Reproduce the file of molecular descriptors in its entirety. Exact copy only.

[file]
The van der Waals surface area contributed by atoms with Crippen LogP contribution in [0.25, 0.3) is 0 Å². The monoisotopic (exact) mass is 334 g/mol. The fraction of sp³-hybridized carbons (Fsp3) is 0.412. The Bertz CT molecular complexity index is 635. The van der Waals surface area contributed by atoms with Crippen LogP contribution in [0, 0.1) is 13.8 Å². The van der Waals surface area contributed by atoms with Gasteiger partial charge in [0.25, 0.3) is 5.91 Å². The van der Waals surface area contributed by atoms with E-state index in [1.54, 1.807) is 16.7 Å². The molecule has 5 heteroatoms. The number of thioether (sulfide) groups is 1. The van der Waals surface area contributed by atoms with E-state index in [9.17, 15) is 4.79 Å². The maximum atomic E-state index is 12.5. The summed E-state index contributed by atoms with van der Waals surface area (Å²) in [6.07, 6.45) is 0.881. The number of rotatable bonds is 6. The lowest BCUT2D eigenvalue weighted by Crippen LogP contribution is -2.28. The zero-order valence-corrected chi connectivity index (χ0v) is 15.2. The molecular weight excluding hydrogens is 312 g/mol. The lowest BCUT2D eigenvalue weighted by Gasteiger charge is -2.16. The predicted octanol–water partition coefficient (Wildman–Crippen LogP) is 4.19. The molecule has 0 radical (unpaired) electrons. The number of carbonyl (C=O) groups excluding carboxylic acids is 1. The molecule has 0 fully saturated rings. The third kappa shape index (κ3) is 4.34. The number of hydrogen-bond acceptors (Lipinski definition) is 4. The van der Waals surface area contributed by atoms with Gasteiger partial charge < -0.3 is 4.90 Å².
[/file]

The van der Waals surface area contributed by atoms with Crippen LogP contribution in [0.25, 0.3) is 0 Å². The monoisotopic (exact) mass is 334 g/mol. The fraction of sp³-hybridized carbons (Fsp3) is 0.412. The Bertz CT molecular complexity index is 635. The van der Waals surface area contributed by atoms with Crippen LogP contribution in [0, 0.1) is 13.8 Å². The van der Waals surface area contributed by atoms with Gasteiger partial charge in [0.25, 0.3) is 5.91 Å². The van der Waals surface area contributed by atoms with E-state index in [1.54, 1.807) is 16.7 Å². The molecule has 5 heteroatoms. The number of thioether (sulfide) groups is 1. The van der Waals surface area contributed by atoms with E-state index in [9.17, 15) is 4.79 Å². The maximum atomic E-state index is 12.5. The summed E-state index contributed by atoms with van der Waals surface area (Å²) in [6.07, 6.45) is 0.881. The number of rotatable bonds is 6. The lowest BCUT2D eigenvalue weighted by Crippen LogP contribution is -2.28. The zero-order valence-corrected chi connectivity index (χ0v) is 15.2. The molecular weight excluding hydrogens is 312 g/mol. The lowest BCUT2D eigenvalue weighted by Gasteiger charge is -2.16. The predicted octanol–water partition coefficient (Wildman–Crippen LogP) is 4.19. The molecule has 0 radical (unpaired) electrons. The number of carbonyl (C=O) groups excluding carboxylic acids is 1. The molecule has 0 fully saturated rings. The third kappa shape index (κ3) is 4.34. The number of hydrogen-bond acceptors (Lipinski definition) is 4. The van der Waals surface area contributed by atoms with Gasteiger partial charge < -0.3 is 4.90 Å².